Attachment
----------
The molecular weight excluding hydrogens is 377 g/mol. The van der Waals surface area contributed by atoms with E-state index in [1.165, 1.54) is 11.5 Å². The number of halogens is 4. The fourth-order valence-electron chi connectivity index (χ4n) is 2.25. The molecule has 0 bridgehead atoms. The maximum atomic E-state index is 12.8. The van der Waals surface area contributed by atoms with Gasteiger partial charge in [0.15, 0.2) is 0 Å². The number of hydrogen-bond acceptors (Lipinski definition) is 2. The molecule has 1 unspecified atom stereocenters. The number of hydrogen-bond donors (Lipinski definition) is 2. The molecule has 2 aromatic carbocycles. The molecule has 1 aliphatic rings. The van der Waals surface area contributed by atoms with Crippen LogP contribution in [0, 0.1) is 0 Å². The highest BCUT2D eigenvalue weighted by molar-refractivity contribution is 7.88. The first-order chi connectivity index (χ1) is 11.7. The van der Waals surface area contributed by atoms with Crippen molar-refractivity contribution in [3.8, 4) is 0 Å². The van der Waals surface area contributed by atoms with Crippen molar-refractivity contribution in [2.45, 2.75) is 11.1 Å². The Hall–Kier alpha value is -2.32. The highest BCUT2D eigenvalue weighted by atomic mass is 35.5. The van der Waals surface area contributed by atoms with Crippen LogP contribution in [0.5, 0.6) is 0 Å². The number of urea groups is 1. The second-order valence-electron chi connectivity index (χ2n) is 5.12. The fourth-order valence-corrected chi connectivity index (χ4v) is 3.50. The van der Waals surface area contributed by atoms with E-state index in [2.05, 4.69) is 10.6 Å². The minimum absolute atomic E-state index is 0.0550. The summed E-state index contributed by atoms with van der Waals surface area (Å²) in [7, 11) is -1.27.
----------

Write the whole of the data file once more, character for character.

The molecular weight excluding hydrogens is 377 g/mol. The van der Waals surface area contributed by atoms with E-state index in [1.165, 1.54) is 11.5 Å². The number of halogens is 4. The fourth-order valence-electron chi connectivity index (χ4n) is 2.25. The molecule has 0 bridgehead atoms. The maximum atomic E-state index is 12.8. The van der Waals surface area contributed by atoms with Gasteiger partial charge in [0.15, 0.2) is 0 Å². The number of hydrogen-bond acceptors (Lipinski definition) is 2. The molecule has 1 unspecified atom stereocenters. The number of hydrogen-bond donors (Lipinski definition) is 2. The molecule has 2 aromatic carbocycles. The molecule has 1 aliphatic rings. The van der Waals surface area contributed by atoms with Crippen LogP contribution in [0, 0.1) is 0 Å². The highest BCUT2D eigenvalue weighted by molar-refractivity contribution is 7.88. The first-order chi connectivity index (χ1) is 11.7. The van der Waals surface area contributed by atoms with Crippen molar-refractivity contribution in [3.8, 4) is 0 Å². The van der Waals surface area contributed by atoms with Crippen molar-refractivity contribution in [2.45, 2.75) is 11.1 Å². The Hall–Kier alpha value is -2.32. The highest BCUT2D eigenvalue weighted by atomic mass is 35.5. The van der Waals surface area contributed by atoms with Crippen LogP contribution in [0.5, 0.6) is 0 Å². The number of urea groups is 1. The second-order valence-electron chi connectivity index (χ2n) is 5.12. The fourth-order valence-corrected chi connectivity index (χ4v) is 3.50. The van der Waals surface area contributed by atoms with E-state index in [2.05, 4.69) is 10.6 Å². The minimum absolute atomic E-state index is 0.0550. The summed E-state index contributed by atoms with van der Waals surface area (Å²) in [7, 11) is -1.27.